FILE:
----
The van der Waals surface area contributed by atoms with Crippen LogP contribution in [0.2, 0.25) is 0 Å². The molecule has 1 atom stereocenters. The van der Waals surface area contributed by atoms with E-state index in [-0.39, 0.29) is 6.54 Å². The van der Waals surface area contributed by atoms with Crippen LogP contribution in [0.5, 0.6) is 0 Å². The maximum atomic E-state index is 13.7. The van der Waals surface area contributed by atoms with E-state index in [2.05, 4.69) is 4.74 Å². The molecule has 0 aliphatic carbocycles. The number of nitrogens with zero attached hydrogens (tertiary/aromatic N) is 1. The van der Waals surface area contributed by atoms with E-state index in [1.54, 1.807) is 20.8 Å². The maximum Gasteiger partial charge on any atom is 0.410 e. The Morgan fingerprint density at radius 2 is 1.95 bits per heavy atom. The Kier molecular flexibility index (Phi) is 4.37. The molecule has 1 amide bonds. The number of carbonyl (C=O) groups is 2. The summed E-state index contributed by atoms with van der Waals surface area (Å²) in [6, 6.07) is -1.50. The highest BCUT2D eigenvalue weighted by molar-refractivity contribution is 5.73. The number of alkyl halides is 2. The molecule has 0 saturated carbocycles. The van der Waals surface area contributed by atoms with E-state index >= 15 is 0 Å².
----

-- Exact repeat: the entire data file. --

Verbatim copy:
The van der Waals surface area contributed by atoms with Crippen LogP contribution in [0.2, 0.25) is 0 Å². The molecule has 1 atom stereocenters. The van der Waals surface area contributed by atoms with E-state index in [-0.39, 0.29) is 6.54 Å². The van der Waals surface area contributed by atoms with Crippen LogP contribution in [0.5, 0.6) is 0 Å². The maximum atomic E-state index is 13.7. The van der Waals surface area contributed by atoms with E-state index in [2.05, 4.69) is 4.74 Å². The molecule has 0 aliphatic carbocycles. The number of nitrogens with zero attached hydrogens (tertiary/aromatic N) is 1. The van der Waals surface area contributed by atoms with E-state index in [1.54, 1.807) is 20.8 Å². The maximum Gasteiger partial charge on any atom is 0.410 e. The Morgan fingerprint density at radius 2 is 1.95 bits per heavy atom. The Kier molecular flexibility index (Phi) is 4.37. The molecule has 1 amide bonds. The number of carbonyl (C=O) groups is 2. The summed E-state index contributed by atoms with van der Waals surface area (Å²) in [6, 6.07) is -1.50. The highest BCUT2D eigenvalue weighted by molar-refractivity contribution is 5.73. The number of alkyl halides is 2. The molecule has 0 saturated carbocycles. The van der Waals surface area contributed by atoms with E-state index >= 15 is 0 Å².